Jake Paul, Anderson Silva

Jake Paul vs. Anderson Silva Aftermath: Hello Darkness My Old Friend

Jake Paul…has defeated Anderson Silva. The pain that went through my body to type that sentence was actually pretty rough. But as a society we need to get through our pain and better ourselves for it. Jake Paul is now 6-0 and has beat up 3 MMA champions (we can count Askren as a Bellator and ONE champion, I guess. So today, we have to do Aftermath, as much as it pains me to do so.

Anderson Silva: Didn’t Do Anything We Talked About

Leading up to the fight, I wrote about Anderson Silva and his southpaw stance being a key to this fight. In that article (I recommenced you read it, it’s still good information. Link at the bottom of the article), we broke down how in the southpaw versus orthodox matchup, two fighters have some different opportunities for offense and defense. Specifically, we talked about the battle of the lead hands and pivoting away from the power hand to create angles and avoid a disastrous shot. In the fight with Jake Paul, Anderson Silva did precisely zero of that and opted to pressure and square up with the younger, faster, and stronger fighter.

While Anderson Silva wasn’t a complete disaster against Paul, some of the things he did could have been better from a boxing standpoint. He fought like an MMA fighter, and it showed. In the first round, Silva threw away a point and took the round to get his bearings against Paul. That’s all fair but in hindsight, a little more activity that round could have done him well.

One of the things Silva does in the boxing ring that drives me absolutely crazy is squaring up with his opponent. Eventually it will get him caught, and it did against Paul. It was that squaring up that saw Silva knocked down in round eight. As cliche and corny as it sounds, balance is actually important in fights. In the knockdown, which we will break down in the next section, Silva squares up with Paul, not pivoting away from the power hand, and gets caught with a jab and tries to avoid the right by leaning back, all while being grazed. It caused the knockdown and truly threw the fight away for Anderson Silva. The round becoming a 10-8 was too big a deficit and he was already behind on the score cards.

Silva did, however, test Jake Paul in ways he’d not been tested before. In the past, the only real fighter to pressure him was Nate Robinson and he walked right into a counter cross that put him away. My thoughts on Paul were what happens when a striker who will not walk onto punches consistently pressures him. Paul showed that he’s improved since his last decision against Woodley and the gas tank is improved for sure. But Silva pressured, rolled with punches, threw a variety of strikes, including a very effective uppercut in the clinch.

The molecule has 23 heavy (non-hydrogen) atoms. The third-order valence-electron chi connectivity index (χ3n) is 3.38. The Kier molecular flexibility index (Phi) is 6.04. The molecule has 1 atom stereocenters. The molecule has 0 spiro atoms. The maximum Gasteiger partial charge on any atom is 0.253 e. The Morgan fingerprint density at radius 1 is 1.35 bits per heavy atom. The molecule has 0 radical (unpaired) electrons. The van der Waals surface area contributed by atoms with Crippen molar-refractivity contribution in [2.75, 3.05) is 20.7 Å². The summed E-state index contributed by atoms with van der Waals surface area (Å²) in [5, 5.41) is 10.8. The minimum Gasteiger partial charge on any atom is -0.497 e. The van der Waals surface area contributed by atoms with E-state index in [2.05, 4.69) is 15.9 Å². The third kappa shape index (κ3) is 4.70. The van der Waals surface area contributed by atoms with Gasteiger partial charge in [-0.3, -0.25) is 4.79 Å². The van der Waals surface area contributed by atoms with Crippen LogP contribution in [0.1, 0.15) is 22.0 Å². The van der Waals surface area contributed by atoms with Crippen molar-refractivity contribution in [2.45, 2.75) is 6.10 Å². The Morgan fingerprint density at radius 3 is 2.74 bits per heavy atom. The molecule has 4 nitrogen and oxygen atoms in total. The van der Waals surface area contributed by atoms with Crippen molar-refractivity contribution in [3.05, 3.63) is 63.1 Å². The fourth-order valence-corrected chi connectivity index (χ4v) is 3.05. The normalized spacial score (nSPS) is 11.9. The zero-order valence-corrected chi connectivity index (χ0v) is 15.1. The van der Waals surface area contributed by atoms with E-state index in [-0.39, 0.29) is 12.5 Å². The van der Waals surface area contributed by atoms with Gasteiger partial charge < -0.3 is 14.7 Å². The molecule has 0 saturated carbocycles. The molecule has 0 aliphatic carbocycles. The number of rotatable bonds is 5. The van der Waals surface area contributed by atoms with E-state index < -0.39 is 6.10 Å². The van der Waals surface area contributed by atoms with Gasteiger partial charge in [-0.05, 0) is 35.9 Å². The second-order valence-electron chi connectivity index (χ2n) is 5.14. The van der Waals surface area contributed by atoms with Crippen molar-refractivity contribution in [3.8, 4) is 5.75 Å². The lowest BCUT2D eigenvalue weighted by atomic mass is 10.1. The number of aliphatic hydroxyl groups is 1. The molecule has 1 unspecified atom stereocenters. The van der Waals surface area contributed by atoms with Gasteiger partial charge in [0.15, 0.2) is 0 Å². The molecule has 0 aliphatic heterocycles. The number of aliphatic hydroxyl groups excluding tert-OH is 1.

While he didn’t fight a picture-perfect southpaw fight, did we truly expect Anderson Silva to do so? He’s been the master of unorthodox techniques for a couple decades now and changing him now would be a monster task that’s borderline impossible. Silva is just the latest retired MMA fighter to fall to Jake Paul. It hurts, but Paul is here to stay.

Jake Paul: The Bastard Son of Boxing

I think that’s my favorite nickname for Jake Paul: the Bastard Son of Boxing. Nobody likes him. Nobody thinks he’s good. But everyone watches. Spoiler alert: Jake Paul is getting pretty good at the sweet science. His win over Anderson Silva is the highest level win he’s got to date and Silva truly had boxing experience. Paul showed up and showed out against a tough opponent who is unorthodox and brought a ton of new looks.

The first thing that stood out to me against Anderson Silva was Paul’s performance while tired. From early in the fight, Silva pushed Paul backwards most of the fight. In the first Woodley fight, Paul was hurt, he was tired, and it showed later in the fight. In the first fight with Tyron Woodley, Paul was gassed and basically crab walked backwards. Against Silva, which is over a year later, Paul kept his base for much of the fight and was defensively improved. I won’t say he’s good at being a defensive boxer but having picked this up four to five years ago, it’s safe to say Jake Paul has improved in all facets of boxing.

From the beginning of the fight, Jake Paul was very concerned with the body of Anderson Silva. He threw jabs to the older fighter’s mid-section, often landing them. This worked wonders for Paul as Silva, who came out into round two piping hot and putting on a lot of the pressure. Silva obviously wanted to keep his foot on the gas but a combination of the body shots and his age, Anderson Silva let Jake Paul get in a groove.